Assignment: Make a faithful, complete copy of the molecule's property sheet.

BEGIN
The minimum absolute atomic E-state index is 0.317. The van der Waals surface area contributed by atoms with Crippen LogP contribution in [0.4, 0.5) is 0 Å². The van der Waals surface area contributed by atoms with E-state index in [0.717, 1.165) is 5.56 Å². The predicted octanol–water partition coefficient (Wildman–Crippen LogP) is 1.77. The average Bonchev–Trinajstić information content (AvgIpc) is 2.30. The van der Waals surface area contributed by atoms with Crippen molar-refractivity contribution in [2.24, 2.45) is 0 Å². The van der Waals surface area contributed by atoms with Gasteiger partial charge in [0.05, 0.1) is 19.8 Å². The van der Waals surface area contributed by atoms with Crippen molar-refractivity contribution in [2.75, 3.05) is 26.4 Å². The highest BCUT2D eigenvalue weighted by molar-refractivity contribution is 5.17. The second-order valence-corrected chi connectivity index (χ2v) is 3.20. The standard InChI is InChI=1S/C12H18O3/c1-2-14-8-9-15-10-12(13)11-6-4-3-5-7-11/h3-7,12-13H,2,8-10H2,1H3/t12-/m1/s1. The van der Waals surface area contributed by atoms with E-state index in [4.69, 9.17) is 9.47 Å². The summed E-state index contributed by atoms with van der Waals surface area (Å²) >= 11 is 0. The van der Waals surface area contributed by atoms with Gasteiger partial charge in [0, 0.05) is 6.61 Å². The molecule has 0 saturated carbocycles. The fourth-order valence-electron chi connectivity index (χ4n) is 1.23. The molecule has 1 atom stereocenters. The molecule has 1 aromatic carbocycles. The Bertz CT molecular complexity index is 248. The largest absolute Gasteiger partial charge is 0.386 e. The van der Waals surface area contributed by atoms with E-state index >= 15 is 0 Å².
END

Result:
The minimum absolute atomic E-state index is 0.317. The van der Waals surface area contributed by atoms with Crippen LogP contribution in [0.4, 0.5) is 0 Å². The van der Waals surface area contributed by atoms with E-state index in [0.717, 1.165) is 5.56 Å². The predicted octanol–water partition coefficient (Wildman–Crippen LogP) is 1.77. The average Bonchev–Trinajstić information content (AvgIpc) is 2.30. The van der Waals surface area contributed by atoms with Crippen molar-refractivity contribution in [2.24, 2.45) is 0 Å². The van der Waals surface area contributed by atoms with Gasteiger partial charge in [0.05, 0.1) is 19.8 Å². The van der Waals surface area contributed by atoms with Crippen molar-refractivity contribution in [2.75, 3.05) is 26.4 Å². The highest BCUT2D eigenvalue weighted by molar-refractivity contribution is 5.17. The second-order valence-corrected chi connectivity index (χ2v) is 3.20. The standard InChI is InChI=1S/C12H18O3/c1-2-14-8-9-15-10-12(13)11-6-4-3-5-7-11/h3-7,12-13H,2,8-10H2,1H3/t12-/m1/s1. The van der Waals surface area contributed by atoms with E-state index in [4.69, 9.17) is 9.47 Å². The summed E-state index contributed by atoms with van der Waals surface area (Å²) >= 11 is 0. The van der Waals surface area contributed by atoms with Gasteiger partial charge in [0, 0.05) is 6.61 Å². The molecule has 0 saturated carbocycles. The fourth-order valence-electron chi connectivity index (χ4n) is 1.23. The molecule has 1 atom stereocenters. The molecule has 1 aromatic carbocycles. The Bertz CT molecular complexity index is 248. The largest absolute Gasteiger partial charge is 0.386 e. The van der Waals surface area contributed by atoms with E-state index >= 15 is 0 Å².